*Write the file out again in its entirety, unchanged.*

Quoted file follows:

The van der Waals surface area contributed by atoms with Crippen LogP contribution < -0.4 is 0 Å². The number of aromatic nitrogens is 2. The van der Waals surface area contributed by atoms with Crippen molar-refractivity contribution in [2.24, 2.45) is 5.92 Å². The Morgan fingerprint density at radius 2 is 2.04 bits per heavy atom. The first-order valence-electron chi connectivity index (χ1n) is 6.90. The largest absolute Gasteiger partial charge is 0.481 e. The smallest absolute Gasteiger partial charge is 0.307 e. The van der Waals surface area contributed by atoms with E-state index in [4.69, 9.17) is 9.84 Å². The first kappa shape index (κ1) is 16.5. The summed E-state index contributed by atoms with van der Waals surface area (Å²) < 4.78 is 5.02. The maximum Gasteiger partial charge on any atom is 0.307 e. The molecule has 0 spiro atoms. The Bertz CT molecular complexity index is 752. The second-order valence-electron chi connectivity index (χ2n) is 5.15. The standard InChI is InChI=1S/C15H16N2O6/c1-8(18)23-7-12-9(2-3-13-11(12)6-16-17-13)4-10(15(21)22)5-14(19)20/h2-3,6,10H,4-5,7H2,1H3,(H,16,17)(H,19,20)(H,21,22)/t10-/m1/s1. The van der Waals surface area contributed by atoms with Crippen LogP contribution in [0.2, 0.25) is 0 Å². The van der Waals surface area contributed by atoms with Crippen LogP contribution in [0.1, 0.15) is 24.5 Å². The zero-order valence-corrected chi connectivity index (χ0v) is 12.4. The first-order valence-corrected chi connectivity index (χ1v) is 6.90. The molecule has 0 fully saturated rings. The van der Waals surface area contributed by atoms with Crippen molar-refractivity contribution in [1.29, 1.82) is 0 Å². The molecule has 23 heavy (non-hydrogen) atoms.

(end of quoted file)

The van der Waals surface area contributed by atoms with Crippen LogP contribution < -0.4 is 0 Å². The number of aromatic nitrogens is 2. The van der Waals surface area contributed by atoms with Crippen molar-refractivity contribution in [2.24, 2.45) is 5.92 Å². The Morgan fingerprint density at radius 2 is 2.04 bits per heavy atom. The first-order valence-electron chi connectivity index (χ1n) is 6.90. The largest absolute Gasteiger partial charge is 0.481 e. The smallest absolute Gasteiger partial charge is 0.307 e. The van der Waals surface area contributed by atoms with E-state index in [4.69, 9.17) is 9.84 Å². The first kappa shape index (κ1) is 16.5. The summed E-state index contributed by atoms with van der Waals surface area (Å²) < 4.78 is 5.02. The maximum Gasteiger partial charge on any atom is 0.307 e. The molecule has 0 spiro atoms. The Bertz CT molecular complexity index is 752. The second-order valence-electron chi connectivity index (χ2n) is 5.15. The standard InChI is InChI=1S/C15H16N2O6/c1-8(18)23-7-12-9(2-3-13-11(12)6-16-17-13)4-10(15(21)22)5-14(19)20/h2-3,6,10H,4-5,7H2,1H3,(H,16,17)(H,19,20)(H,21,22)/t10-/m1/s1. The van der Waals surface area contributed by atoms with Crippen LogP contribution in [0.2, 0.25) is 0 Å². The van der Waals surface area contributed by atoms with Crippen LogP contribution in [0.1, 0.15) is 24.5 Å². The zero-order valence-corrected chi connectivity index (χ0v) is 12.4. The first-order valence-corrected chi connectivity index (χ1v) is 6.90. The molecule has 0 fully saturated rings. The van der Waals surface area contributed by atoms with Crippen molar-refractivity contribution in [1.29, 1.82) is 0 Å². The molecule has 23 heavy (non-hydrogen) atoms.